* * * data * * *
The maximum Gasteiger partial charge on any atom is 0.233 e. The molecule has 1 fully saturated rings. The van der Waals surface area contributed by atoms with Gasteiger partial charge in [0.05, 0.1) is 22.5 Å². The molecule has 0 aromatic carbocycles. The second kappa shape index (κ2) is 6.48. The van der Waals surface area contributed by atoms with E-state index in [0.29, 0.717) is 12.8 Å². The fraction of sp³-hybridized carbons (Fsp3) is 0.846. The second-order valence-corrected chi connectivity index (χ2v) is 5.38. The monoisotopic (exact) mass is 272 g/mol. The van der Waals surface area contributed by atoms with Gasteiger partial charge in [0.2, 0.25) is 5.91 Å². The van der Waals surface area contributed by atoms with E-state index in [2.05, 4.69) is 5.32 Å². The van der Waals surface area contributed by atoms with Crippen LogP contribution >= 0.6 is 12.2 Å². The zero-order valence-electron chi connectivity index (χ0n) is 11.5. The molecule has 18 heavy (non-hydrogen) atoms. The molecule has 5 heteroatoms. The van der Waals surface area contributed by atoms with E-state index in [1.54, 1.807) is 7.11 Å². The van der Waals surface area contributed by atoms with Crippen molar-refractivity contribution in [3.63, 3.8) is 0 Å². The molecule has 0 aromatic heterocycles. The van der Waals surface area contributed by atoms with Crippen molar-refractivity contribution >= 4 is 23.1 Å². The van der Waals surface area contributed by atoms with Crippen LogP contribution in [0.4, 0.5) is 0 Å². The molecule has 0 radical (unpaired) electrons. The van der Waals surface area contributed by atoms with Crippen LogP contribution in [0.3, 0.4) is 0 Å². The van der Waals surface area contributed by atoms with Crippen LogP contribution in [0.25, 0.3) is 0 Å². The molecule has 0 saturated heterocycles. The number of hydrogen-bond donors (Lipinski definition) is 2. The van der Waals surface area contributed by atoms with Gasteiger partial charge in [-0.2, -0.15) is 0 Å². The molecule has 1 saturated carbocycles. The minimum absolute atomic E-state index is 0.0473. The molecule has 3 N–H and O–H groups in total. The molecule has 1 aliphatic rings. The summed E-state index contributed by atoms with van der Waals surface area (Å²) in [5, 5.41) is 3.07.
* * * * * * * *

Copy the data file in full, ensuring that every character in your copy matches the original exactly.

The maximum Gasteiger partial charge on any atom is 0.233 e. The molecule has 1 fully saturated rings. The van der Waals surface area contributed by atoms with Gasteiger partial charge in [0.05, 0.1) is 22.5 Å². The molecule has 0 aromatic carbocycles. The second kappa shape index (κ2) is 6.48. The van der Waals surface area contributed by atoms with E-state index in [0.29, 0.717) is 12.8 Å². The fraction of sp³-hybridized carbons (Fsp3) is 0.846. The second-order valence-corrected chi connectivity index (χ2v) is 5.38. The monoisotopic (exact) mass is 272 g/mol. The van der Waals surface area contributed by atoms with Gasteiger partial charge in [0.2, 0.25) is 5.91 Å². The van der Waals surface area contributed by atoms with E-state index in [2.05, 4.69) is 5.32 Å². The van der Waals surface area contributed by atoms with Crippen LogP contribution >= 0.6 is 12.2 Å². The zero-order valence-electron chi connectivity index (χ0n) is 11.5. The molecule has 18 heavy (non-hydrogen) atoms. The molecule has 5 heteroatoms. The van der Waals surface area contributed by atoms with E-state index in [1.54, 1.807) is 7.11 Å². The van der Waals surface area contributed by atoms with Crippen molar-refractivity contribution in [3.63, 3.8) is 0 Å². The molecule has 0 aromatic heterocycles. The van der Waals surface area contributed by atoms with Crippen molar-refractivity contribution >= 4 is 23.1 Å². The van der Waals surface area contributed by atoms with Crippen LogP contribution in [0.4, 0.5) is 0 Å². The molecule has 0 radical (unpaired) electrons. The van der Waals surface area contributed by atoms with Crippen LogP contribution in [0.3, 0.4) is 0 Å². The van der Waals surface area contributed by atoms with Crippen LogP contribution in [0.25, 0.3) is 0 Å². The molecule has 0 saturated heterocycles. The number of hydrogen-bond donors (Lipinski definition) is 2. The van der Waals surface area contributed by atoms with Gasteiger partial charge in [-0.2, -0.15) is 0 Å². The molecule has 1 saturated carbocycles. The minimum absolute atomic E-state index is 0.0473. The molecule has 3 N–H and O–H groups in total. The molecule has 1 aliphatic rings. The summed E-state index contributed by atoms with van der Waals surface area (Å²) in [5, 5.41) is 3.07.